Thirteen-year-old Luke Singh spoke about the need for a bridge to connect his neighborhood to Jones Box Park. He said at present it is not easy to cross the muddy canal. Singh said that two years ago he, his mother and his friends went to a Pharr City Commission meeting to ask that a bridge be constructed. “Two years later my friends and I are still waiting,” he said.
This year, Singh said, his mother suggested a different approach. He, his mother and friends have been block walking and have secured 140 signatures in support of a bridge. “My mom says this time we will get our bridge and I believe her,” Singh said.
The format for the accountability session involved the candidates giving yes or no answers to Valley Interfaith’s six agenda items. The candidates were twice given two minutes to address the audience on those issues. No propaganda was allowed into the hall, no one was allowed to wear a campaign T-shirt, and candidates were not permitted to verbally attack their opponents. They were instructed to only answer the questions about Valley Interfaith’s agenda. Valley Interfaith members and supporters pledged to mount a strong Get Out the Vote effort in Las Milpas.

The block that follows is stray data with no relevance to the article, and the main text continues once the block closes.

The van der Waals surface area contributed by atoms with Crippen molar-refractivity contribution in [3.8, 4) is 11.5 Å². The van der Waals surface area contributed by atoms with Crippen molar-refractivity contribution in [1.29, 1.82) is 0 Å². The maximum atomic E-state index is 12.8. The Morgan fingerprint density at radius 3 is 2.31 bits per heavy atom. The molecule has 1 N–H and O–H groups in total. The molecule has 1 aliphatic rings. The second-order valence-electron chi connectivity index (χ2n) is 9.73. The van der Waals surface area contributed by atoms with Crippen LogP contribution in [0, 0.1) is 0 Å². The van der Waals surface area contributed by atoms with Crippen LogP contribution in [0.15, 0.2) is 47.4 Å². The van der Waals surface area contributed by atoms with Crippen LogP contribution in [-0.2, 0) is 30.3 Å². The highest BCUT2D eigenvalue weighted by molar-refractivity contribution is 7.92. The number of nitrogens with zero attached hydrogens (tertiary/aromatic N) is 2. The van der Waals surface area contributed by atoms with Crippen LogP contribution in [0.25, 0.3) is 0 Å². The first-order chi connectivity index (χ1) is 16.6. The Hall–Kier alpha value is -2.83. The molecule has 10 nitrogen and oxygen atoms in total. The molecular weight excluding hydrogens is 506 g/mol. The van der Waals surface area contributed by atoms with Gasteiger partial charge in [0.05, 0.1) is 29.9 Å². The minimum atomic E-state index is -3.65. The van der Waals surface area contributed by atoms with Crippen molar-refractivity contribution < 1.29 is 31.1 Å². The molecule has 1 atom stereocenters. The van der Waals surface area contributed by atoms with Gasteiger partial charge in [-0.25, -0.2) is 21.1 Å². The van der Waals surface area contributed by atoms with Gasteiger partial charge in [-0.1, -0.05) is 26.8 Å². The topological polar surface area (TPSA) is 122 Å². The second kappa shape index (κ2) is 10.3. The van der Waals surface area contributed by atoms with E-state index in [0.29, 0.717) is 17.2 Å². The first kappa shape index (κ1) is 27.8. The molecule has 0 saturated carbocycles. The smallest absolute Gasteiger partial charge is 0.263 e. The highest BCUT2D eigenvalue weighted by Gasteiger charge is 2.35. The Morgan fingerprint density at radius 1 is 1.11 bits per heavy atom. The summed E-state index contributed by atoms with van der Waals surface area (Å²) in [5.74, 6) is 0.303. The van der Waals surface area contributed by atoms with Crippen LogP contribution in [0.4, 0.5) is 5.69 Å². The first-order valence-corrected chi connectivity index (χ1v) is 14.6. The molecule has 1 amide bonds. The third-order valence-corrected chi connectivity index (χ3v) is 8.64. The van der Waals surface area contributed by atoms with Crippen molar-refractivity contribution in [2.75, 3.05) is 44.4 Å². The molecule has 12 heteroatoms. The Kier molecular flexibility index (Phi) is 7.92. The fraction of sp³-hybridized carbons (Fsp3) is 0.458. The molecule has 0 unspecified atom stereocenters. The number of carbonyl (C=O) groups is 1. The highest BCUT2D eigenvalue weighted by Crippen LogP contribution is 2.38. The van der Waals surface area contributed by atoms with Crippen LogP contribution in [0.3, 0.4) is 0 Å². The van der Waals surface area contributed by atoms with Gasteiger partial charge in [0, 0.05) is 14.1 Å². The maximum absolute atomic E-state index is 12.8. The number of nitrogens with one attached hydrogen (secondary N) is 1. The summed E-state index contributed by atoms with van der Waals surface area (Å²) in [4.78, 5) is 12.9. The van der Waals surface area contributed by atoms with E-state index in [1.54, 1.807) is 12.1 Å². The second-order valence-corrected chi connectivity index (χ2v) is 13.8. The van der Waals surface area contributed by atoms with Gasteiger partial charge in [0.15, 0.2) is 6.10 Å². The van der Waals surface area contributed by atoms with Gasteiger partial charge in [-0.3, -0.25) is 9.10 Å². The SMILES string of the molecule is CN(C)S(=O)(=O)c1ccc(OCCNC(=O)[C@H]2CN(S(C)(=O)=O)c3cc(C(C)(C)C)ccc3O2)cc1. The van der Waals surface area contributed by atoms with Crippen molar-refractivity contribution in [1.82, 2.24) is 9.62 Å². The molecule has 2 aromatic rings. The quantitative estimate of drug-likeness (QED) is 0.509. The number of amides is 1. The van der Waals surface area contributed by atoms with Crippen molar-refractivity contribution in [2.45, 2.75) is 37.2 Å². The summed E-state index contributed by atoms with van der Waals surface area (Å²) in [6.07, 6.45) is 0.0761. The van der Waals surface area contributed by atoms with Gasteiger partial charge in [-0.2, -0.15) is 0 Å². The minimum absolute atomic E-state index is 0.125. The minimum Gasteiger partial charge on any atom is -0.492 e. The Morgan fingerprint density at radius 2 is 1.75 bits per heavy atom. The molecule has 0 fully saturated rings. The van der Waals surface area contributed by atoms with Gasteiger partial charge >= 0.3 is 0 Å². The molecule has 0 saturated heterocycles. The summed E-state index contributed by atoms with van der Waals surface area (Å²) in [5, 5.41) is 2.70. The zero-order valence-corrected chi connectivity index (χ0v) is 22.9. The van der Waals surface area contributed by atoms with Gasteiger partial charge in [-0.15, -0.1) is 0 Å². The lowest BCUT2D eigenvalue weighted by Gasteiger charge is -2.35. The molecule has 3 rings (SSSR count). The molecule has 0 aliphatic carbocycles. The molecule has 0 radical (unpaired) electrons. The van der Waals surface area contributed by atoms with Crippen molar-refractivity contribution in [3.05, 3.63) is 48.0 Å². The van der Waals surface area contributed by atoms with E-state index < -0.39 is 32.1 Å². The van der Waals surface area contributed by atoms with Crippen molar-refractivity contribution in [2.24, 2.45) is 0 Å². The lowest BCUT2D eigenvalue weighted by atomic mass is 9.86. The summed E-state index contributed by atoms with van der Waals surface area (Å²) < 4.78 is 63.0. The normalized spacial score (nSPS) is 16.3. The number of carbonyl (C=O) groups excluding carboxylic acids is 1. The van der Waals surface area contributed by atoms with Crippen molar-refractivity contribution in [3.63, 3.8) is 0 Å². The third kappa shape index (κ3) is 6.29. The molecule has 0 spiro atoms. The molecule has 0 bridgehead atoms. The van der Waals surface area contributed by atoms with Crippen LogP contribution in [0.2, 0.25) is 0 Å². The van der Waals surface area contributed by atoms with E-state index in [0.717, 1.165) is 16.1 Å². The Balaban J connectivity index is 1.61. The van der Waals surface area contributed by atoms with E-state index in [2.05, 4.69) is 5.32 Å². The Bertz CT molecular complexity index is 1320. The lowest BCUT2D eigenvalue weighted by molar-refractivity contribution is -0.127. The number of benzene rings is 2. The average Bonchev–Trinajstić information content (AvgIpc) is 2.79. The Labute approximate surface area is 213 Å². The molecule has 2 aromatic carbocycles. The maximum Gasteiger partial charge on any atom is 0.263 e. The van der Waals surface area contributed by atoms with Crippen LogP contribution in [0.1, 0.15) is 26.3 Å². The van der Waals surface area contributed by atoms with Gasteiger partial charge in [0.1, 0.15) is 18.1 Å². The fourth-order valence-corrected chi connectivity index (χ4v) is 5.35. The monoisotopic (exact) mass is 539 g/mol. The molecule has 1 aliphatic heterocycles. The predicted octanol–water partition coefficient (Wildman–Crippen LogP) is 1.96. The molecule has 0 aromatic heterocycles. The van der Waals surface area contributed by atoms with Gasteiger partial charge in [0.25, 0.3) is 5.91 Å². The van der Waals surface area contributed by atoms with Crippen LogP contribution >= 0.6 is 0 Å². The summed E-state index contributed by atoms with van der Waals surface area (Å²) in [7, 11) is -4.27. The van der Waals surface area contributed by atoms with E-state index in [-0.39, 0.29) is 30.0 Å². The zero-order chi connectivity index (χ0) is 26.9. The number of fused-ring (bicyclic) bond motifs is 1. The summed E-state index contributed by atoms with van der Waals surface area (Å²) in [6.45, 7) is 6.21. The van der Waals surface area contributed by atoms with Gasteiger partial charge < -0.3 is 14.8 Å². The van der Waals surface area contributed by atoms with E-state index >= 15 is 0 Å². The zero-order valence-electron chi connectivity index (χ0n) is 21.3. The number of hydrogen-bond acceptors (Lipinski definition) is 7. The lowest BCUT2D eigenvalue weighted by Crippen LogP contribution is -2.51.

Afterwards, candidates from both slates expressed their pleasure with how the accountability session went.
“It was an awesome event. I know where the people here are coming from. I can relate to their passion because half of my students are from Las Milpas. My heart is here,” said Bracamontes, of Pharr First. “Jones Box Park is important to me. They are asking for a bridge and that is good. But, you know what; we need more than that, a lot more than that. What I want to do is this. They are asking me to commit to Valley Interfaith’s agenda. I am asking them to commit to me because I have a lot of projects that I am going to bring up and I need their support.”
Asked if it hurt Pharr First to have two candidates missing, Bracamontes said: “Just like Las Milpas there are other communities, like north Pharr and the middle of Pharr that also want to hear us talk. We have to separate ourselves and cover separate events. I am glad we came here but to tell you the truth it is about the whole city of Pharr, not just one part of it. I love Las Milpas but we have to pay attention to every single part of Pharr. We have to respect that.”